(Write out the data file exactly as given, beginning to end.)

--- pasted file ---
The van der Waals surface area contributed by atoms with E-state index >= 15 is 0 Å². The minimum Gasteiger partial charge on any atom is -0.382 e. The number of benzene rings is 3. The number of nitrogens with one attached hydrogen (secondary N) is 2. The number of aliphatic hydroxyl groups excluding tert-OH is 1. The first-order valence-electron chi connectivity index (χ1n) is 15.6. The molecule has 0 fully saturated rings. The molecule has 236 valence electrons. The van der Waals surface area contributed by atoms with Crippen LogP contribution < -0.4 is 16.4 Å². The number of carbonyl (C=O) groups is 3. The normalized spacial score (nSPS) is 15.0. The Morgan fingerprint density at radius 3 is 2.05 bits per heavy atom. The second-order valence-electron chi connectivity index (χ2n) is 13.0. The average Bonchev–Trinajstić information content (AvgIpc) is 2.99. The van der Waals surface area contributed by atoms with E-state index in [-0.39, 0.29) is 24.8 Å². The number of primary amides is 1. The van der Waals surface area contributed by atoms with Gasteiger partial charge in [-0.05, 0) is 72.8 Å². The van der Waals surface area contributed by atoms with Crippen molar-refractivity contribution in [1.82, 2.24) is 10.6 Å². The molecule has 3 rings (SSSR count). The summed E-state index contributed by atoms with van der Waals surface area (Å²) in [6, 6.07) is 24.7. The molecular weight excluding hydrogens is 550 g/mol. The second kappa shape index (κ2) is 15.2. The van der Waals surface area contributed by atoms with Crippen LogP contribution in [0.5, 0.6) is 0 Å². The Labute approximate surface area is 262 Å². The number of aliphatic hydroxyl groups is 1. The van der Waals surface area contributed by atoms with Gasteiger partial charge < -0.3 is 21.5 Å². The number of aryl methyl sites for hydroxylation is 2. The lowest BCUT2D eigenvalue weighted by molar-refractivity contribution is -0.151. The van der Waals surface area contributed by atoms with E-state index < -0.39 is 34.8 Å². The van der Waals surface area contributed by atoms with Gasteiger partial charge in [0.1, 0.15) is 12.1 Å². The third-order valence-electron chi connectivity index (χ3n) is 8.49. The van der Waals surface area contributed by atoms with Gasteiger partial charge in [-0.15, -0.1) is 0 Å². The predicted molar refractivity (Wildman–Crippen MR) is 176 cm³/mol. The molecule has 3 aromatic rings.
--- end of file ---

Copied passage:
The van der Waals surface area contributed by atoms with E-state index >= 15 is 0 Å². The minimum Gasteiger partial charge on any atom is -0.382 e. The number of benzene rings is 3. The number of nitrogens with one attached hydrogen (secondary N) is 2. The number of aliphatic hydroxyl groups excluding tert-OH is 1. The first-order valence-electron chi connectivity index (χ1n) is 15.6. The molecule has 0 fully saturated rings. The molecule has 236 valence electrons. The van der Waals surface area contributed by atoms with Crippen LogP contribution < -0.4 is 16.4 Å². The number of carbonyl (C=O) groups is 3. The normalized spacial score (nSPS) is 15.0. The Morgan fingerprint density at radius 3 is 2.05 bits per heavy atom. The second-order valence-electron chi connectivity index (χ2n) is 13.0. The average Bonchev–Trinajstić information content (AvgIpc) is 2.99. The van der Waals surface area contributed by atoms with E-state index in [-0.39, 0.29) is 24.8 Å². The number of primary amides is 1. The van der Waals surface area contributed by atoms with Gasteiger partial charge in [-0.05, 0) is 72.8 Å². The van der Waals surface area contributed by atoms with Crippen molar-refractivity contribution in [1.82, 2.24) is 10.6 Å². The molecule has 3 rings (SSSR count). The summed E-state index contributed by atoms with van der Waals surface area (Å²) in [6, 6.07) is 24.7. The molecular weight excluding hydrogens is 550 g/mol. The second kappa shape index (κ2) is 15.2. The van der Waals surface area contributed by atoms with Crippen LogP contribution in [0.5, 0.6) is 0 Å². The Labute approximate surface area is 262 Å². The number of aliphatic hydroxyl groups is 1. The van der Waals surface area contributed by atoms with Gasteiger partial charge < -0.3 is 21.5 Å². The number of aryl methyl sites for hydroxylation is 2. The lowest BCUT2D eigenvalue weighted by molar-refractivity contribution is -0.151. The van der Waals surface area contributed by atoms with E-state index < -0.39 is 34.8 Å². The van der Waals surface area contributed by atoms with Gasteiger partial charge in [0.1, 0.15) is 12.1 Å². The third-order valence-electron chi connectivity index (χ3n) is 8.49. The van der Waals surface area contributed by atoms with Gasteiger partial charge in [-0.15, -0.1) is 0 Å². The predicted molar refractivity (Wildman–Crippen MR) is 176 cm³/mol. The molecule has 3 aromatic rings.